Papa Said, Mama Said


Papa Said, Mama Said preserves the African-American community’s long tradition of storytelling. Art Johnson shares a fable.



Harmony Hunter: Hi, welcome to the podcast, I’m Harmony Hunter. Storytelling is an important part of sharing cultural values and lessons. “Papa Said, Mama Said” is a Colonial Williamsburg evening program that focuses on the oral tradition of the African American community. Storyteller Art Johnson is a featured performer in the program, and he’s here with us today.

Art, can you tell us a little bit about this program?

Art Johnson: The idea of “Papa Said, Mama Said” is to show the audience how stories were used to teach morals and values. Slaves did not get what we think of today as a standard education of reading and writing, but they still wanted to impart to their kids things that they felt were valuable in learning, like the truth, honesty, respect, sharing, looking out for one another. They would take these stories that came from Africa, and they would share them in an African-American way with their kids. So they would teach them how to have these morals and values.

Harmony: What do you like most about being part of this program?

Art: I like telling the story, but I also like seeing how the audience reacts. A good story, to me, is seeing the audience react to what you are telling, and want to be involved in the story. I just like telling the the stories and getting the audience's reaction.

Harmony: Can you tell us a little bit about the story we’re going to hear today?

Art: The story I’m going to tell today is about how a slave wants to grow something on his own for his family, but typical of most of these plantation owners is that they never give credence that these slaves are smart individuals – that if they weren’t slaves they would be valuable and respected members of the community who were bringing in finances into the community.

But they didn’t think like that. They thought they were ignorant or dumb. You see this slave who takes a chance in asking the master to let him do something. And the master says, “If you want to do it, you have to do it my way. Well, he manipulates whatever he does to show that, “I did it your way, but you end up with the worst of it.” Until he gets to the point where the master has to trust him and see that he’s smart enough to trust him. And that’s why it’s called “Why Can’t We Just Share?”

Harmony: And now, Art Johnson with “Why Can’t We Just Share?”

Art: Once there was a slave by the name of Jack. Jack mostly stuck to himself, he didn’t do much of anything other than do what was required as a slave in the fields.

Well his master was Master Charles, but most folks called him Master Charlie. At this particular moment, Master Charlie had come into a great fortune. He had gained some extra land on the north side of his property. Well Jack heard about the master’s good fortune, and he went to Master Charlie, and he said, “Master Charlie, may I work some of that land for myself, that I may grow some vegetables and food for my family to eat?”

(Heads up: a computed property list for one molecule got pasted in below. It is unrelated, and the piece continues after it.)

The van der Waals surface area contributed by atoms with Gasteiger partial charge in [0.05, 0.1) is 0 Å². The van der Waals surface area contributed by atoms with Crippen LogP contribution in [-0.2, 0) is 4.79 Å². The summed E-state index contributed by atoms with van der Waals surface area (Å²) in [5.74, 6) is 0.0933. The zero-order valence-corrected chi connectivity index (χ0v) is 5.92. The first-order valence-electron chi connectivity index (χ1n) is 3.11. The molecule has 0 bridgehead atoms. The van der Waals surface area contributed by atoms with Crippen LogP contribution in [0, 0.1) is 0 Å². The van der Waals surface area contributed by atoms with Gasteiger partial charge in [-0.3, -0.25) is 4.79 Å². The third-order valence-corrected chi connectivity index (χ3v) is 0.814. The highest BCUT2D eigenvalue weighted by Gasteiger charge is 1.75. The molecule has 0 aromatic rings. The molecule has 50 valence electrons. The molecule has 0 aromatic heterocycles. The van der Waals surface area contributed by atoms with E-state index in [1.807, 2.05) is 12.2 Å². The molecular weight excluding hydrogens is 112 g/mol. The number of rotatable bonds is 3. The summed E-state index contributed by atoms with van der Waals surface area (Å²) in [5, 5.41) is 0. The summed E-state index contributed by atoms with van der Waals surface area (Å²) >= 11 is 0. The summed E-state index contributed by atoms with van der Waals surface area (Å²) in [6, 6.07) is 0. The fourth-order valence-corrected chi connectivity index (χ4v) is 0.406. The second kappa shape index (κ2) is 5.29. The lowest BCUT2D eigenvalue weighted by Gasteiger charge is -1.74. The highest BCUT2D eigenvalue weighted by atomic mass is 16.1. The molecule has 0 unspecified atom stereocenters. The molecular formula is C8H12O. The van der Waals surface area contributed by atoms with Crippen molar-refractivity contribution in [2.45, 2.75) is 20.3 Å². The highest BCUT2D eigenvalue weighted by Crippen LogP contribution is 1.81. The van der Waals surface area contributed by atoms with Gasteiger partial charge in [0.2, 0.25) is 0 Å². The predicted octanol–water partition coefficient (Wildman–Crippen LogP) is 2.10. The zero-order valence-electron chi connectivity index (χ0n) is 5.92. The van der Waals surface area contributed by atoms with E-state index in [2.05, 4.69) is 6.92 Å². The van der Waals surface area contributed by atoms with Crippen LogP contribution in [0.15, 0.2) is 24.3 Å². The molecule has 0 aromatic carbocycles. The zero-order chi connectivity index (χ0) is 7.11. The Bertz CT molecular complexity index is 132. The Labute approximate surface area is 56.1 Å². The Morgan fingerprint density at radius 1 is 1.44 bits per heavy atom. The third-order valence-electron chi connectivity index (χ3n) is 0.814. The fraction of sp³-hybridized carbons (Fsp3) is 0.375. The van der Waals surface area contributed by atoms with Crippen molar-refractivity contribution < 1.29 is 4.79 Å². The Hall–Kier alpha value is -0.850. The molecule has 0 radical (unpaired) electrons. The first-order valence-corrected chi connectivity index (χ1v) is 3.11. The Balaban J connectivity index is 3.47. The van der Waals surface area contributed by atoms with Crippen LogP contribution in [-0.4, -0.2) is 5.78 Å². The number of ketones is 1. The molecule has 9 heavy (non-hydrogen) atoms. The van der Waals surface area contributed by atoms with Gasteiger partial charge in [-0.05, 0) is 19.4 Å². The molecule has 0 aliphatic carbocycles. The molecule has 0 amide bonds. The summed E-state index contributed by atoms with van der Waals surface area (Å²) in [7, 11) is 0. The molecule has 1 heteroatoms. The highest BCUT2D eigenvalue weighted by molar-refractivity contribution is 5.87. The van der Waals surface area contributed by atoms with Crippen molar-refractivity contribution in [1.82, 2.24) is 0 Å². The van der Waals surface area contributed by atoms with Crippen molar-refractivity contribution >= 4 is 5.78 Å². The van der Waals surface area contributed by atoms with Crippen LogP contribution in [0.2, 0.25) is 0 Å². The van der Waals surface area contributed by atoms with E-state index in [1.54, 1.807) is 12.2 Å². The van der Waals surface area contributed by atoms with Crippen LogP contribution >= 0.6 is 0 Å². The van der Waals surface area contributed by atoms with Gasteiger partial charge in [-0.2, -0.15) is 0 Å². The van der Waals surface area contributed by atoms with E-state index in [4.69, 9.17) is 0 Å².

Well, Master Charlie looked at Jack in amazement, for he had never heard Jack say anything. He said, “Jack, you are about as dumb as a slave can get. You don’t know anything, Jack. You barely talk to anybody, you barely do anything, you do only what is asked. Why would I trust you?”

Jack said, “Master Charlie, whatever I grow, I will give you half of.”

Master Charlie looked at Jack and said, “Whatever you grow? You can’t grow anything without somebody telling you.” He said, “Look. If you want to work the land, whatever you grow, I want the top. You take the bottom.”

Jack looked at Master Charlie and said, “Master, why can’t we just share? Whatever I grow, you get half, I get half.”

Master Charlie said, “If you want to grow something on that land, I get the top of whatever you grow, and you get the bottom.”

Well, Jack said “Ok.” Jack went about his way. Came the spring, he started getting the ground ready. Came late spring, he started planting. And the water came down like God had been talking to Jack. Come about mid-summer, plants started growing and everybody was waiting to see what Jack was going to do.

Well Jack finally took up his crop that he had grown, and he had four barrels. And he took the wagon, he brought the four barrels to Master Charlie’s house, and he took two of the barrels off and two of the barrels stayed on the wagon. Master Charlie came out and said, “Jack, what’d you grow?”

Jack pointed to the two barrels. Master Charlie looked at the two barrels and he looked down into them, and all of a sudden he got red. He said, “Jack! What did you grow?”

Jack said, “I grew potatoes. What you got is the leaves from the potatoes, and I got the potatoes that grew on the bottom.”

Master Charlie said, “Oh, you think you smart, don’t you?”

Jack said, “No, you said you wanted whatever was on top, and I was going to get whatever was on the bottom.”